On Oahu, we live in overcrowded, run-down communities with paranoid neighbors, increasing crime, thousands of tourists and strangers we don’t recognize, limited options for personal advancement, and an overriding sense that we are here to just make ends meet and then die.

What is Fault Lines?
“Fault Lines” is a special project that  continues to explore disruption and discord in Hawaii, especially as we emerge from a pandemic that exposed new points of contention, and what we as a community can do to bridge some of the social and political gaps that are developing. Read more here.

When organizing a city or state, generally speaking, planners aim to structure things so people can cooperate more and compete less. When a society is built right, it’s easier for people to live harmoniously. This, as you know, is not the case in Hawaii.

Miscommunication and misunderstanding is common here. Conflict with people of vast cultural differences we don’t understand is also common. The most tragic example of this may very well be the Lindani Myeni shooting earlier this year.

Community tensions create incorrect expectations all around, and this is dangerous because it leads people to act in ways they ordinarily would not.

Stanford University researcher Philip G. Zimbardo conducted an experiment in 1971 where he built a simulated prison and randomly selected psychologically healthy student participants to act as prisoners and prison guards for two weeks. The experiment had to be cancelled early because the prisoners and guards alike quickly devolved into violent, demeaning behavior.

The lesson learned from the experiment was that people are products of their environment and even “good” individuals can be warped into committing atrocities. This is why the increasingly divisive issue of policing is not as simple as cries to “defund the police!” or “always back the blue!” There is a higher discussion we need to have, and that can’t occur when everyone is raging at each other.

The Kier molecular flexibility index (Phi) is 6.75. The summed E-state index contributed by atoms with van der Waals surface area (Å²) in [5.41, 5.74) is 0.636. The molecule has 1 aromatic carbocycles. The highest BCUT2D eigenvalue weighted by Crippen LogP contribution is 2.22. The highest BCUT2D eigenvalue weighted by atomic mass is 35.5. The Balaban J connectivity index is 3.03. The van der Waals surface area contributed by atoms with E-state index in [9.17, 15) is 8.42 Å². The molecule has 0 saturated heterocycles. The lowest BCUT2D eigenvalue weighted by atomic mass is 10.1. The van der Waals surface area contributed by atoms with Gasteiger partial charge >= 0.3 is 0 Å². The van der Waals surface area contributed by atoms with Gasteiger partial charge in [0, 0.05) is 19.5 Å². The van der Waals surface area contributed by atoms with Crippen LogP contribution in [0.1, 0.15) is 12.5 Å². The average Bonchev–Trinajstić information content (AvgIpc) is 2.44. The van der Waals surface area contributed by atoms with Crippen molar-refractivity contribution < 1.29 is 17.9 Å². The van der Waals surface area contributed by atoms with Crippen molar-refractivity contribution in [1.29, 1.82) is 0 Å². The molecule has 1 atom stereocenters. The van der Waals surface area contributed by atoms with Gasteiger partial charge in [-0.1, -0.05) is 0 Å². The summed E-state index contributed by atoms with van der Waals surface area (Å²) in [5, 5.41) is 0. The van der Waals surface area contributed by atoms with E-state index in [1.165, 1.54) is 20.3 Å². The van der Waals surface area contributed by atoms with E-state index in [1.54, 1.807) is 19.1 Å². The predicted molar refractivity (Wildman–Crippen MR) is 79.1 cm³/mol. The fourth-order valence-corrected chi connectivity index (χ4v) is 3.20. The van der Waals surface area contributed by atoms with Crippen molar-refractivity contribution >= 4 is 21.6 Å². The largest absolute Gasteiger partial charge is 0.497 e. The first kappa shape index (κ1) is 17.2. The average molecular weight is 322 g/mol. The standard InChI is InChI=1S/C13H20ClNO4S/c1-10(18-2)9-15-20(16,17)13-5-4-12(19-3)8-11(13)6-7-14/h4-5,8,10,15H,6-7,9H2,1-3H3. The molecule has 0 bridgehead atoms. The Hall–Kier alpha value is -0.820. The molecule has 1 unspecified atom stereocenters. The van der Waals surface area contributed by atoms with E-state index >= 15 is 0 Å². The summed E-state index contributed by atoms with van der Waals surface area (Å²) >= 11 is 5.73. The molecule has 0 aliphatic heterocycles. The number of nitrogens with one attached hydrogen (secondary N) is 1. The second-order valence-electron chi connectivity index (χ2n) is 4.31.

In Hawaii, we have progressive movements holding rallies that cast local police officers as racists. On the other hand, we have conservative groups, like the Hawaii Republican Party, holding briefings on the officers involved in the Sykap shooting, suggesting that the public call or email the prosecutor’s office in the same way that people would lobby legislators at the capitol during session.

We all need to dial this down a notch and stop agitating each other further. The Department of Homeland Security talks about how online arguments and divisive topics usually do more harm than good because instead of promoting understanding, they just make people resent each other more.

That’s the last thing we need right now.

I get it that people like to project themselves into causes and crusades. But right now, this hyperpartisanship and divisiveness is not helping a more perfect union. We need to stop treating every issue like a campaign issue and stop injecting partisanship into everything.

Want to really help Hawaii? Take the flags off your truck, put away the signs, stop gathering in front of city hall and stop arguing with strangers on Facebook. That goes for progressives and conservatives. Hug your children, spend face-to-face time with your family, and be good to your neighbors. Let these political controversies resolve themselves.